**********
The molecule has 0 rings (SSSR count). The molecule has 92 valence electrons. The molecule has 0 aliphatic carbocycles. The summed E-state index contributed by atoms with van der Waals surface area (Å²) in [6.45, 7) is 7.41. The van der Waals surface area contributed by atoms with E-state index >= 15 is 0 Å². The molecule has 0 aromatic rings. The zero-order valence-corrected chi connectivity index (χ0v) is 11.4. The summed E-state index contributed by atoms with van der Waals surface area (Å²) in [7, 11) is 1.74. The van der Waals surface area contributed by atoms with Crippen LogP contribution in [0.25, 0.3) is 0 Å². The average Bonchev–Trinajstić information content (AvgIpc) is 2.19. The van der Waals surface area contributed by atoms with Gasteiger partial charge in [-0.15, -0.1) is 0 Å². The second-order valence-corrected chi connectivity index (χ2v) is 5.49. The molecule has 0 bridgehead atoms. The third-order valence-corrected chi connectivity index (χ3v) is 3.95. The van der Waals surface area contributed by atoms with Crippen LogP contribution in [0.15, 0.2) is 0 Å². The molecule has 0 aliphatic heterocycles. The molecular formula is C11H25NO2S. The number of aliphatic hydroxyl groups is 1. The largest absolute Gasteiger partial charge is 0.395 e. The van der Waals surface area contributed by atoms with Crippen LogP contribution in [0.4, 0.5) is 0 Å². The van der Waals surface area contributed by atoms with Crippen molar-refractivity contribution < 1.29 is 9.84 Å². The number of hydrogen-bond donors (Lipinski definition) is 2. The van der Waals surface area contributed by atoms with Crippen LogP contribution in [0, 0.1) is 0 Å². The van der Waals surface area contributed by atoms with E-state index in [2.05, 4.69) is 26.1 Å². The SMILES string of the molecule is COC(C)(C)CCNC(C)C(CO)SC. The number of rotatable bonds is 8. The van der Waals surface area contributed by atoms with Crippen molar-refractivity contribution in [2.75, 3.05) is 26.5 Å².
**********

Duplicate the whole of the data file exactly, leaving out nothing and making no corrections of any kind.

The molecule has 0 rings (SSSR count). The molecule has 92 valence electrons. The molecule has 0 aliphatic carbocycles. The summed E-state index contributed by atoms with van der Waals surface area (Å²) in [6.45, 7) is 7.41. The van der Waals surface area contributed by atoms with E-state index >= 15 is 0 Å². The molecule has 0 aromatic rings. The zero-order valence-corrected chi connectivity index (χ0v) is 11.4. The summed E-state index contributed by atoms with van der Waals surface area (Å²) in [7, 11) is 1.74. The van der Waals surface area contributed by atoms with Crippen LogP contribution in [0.25, 0.3) is 0 Å². The average Bonchev–Trinajstić information content (AvgIpc) is 2.19. The van der Waals surface area contributed by atoms with Gasteiger partial charge in [-0.15, -0.1) is 0 Å². The second-order valence-corrected chi connectivity index (χ2v) is 5.49. The molecule has 0 bridgehead atoms. The third-order valence-corrected chi connectivity index (χ3v) is 3.95. The van der Waals surface area contributed by atoms with Crippen LogP contribution in [0.15, 0.2) is 0 Å². The molecule has 0 aliphatic heterocycles. The molecular formula is C11H25NO2S. The number of aliphatic hydroxyl groups is 1. The largest absolute Gasteiger partial charge is 0.395 e. The van der Waals surface area contributed by atoms with Crippen LogP contribution in [0.4, 0.5) is 0 Å². The van der Waals surface area contributed by atoms with Crippen molar-refractivity contribution < 1.29 is 9.84 Å². The number of hydrogen-bond donors (Lipinski definition) is 2. The van der Waals surface area contributed by atoms with Crippen LogP contribution in [0, 0.1) is 0 Å². The van der Waals surface area contributed by atoms with E-state index in [2.05, 4.69) is 26.1 Å². The SMILES string of the molecule is COC(C)(C)CCNC(C)C(CO)SC. The number of rotatable bonds is 8. The van der Waals surface area contributed by atoms with Crippen molar-refractivity contribution in [2.75, 3.05) is 26.5 Å².